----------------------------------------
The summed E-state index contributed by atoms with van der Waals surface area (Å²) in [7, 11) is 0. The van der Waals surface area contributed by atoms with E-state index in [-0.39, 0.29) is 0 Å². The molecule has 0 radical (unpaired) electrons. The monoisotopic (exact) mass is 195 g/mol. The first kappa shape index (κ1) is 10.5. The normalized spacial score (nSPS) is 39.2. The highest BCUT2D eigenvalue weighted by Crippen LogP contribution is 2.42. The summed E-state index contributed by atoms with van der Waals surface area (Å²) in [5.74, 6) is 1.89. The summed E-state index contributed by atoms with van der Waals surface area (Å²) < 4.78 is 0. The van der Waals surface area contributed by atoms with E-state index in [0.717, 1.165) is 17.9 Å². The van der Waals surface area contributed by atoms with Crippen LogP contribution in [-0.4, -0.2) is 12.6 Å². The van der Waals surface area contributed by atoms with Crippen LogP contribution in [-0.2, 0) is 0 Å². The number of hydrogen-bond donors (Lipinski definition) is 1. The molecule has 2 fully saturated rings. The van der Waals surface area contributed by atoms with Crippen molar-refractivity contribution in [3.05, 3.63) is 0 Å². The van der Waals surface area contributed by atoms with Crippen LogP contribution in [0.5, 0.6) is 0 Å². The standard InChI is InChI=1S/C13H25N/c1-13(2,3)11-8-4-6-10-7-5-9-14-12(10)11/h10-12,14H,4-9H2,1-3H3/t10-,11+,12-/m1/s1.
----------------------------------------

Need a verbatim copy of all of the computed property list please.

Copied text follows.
The summed E-state index contributed by atoms with van der Waals surface area (Å²) in [7, 11) is 0. The van der Waals surface area contributed by atoms with E-state index in [-0.39, 0.29) is 0 Å². The molecule has 0 radical (unpaired) electrons. The monoisotopic (exact) mass is 195 g/mol. The first kappa shape index (κ1) is 10.5. The normalized spacial score (nSPS) is 39.2. The highest BCUT2D eigenvalue weighted by Crippen LogP contribution is 2.42. The summed E-state index contributed by atoms with van der Waals surface area (Å²) in [5.74, 6) is 1.89. The summed E-state index contributed by atoms with van der Waals surface area (Å²) < 4.78 is 0. The van der Waals surface area contributed by atoms with E-state index in [0.717, 1.165) is 17.9 Å². The van der Waals surface area contributed by atoms with Crippen LogP contribution in [-0.4, -0.2) is 12.6 Å². The van der Waals surface area contributed by atoms with Crippen LogP contribution in [-0.2, 0) is 0 Å². The number of hydrogen-bond donors (Lipinski definition) is 1. The molecule has 2 fully saturated rings. The van der Waals surface area contributed by atoms with Crippen molar-refractivity contribution in [3.05, 3.63) is 0 Å². The van der Waals surface area contributed by atoms with Crippen LogP contribution in [0.5, 0.6) is 0 Å². The standard InChI is InChI=1S/C13H25N/c1-13(2,3)11-8-4-6-10-7-5-9-14-12(10)11/h10-12,14H,4-9H2,1-3H3/t10-,11+,12-/m1/s1.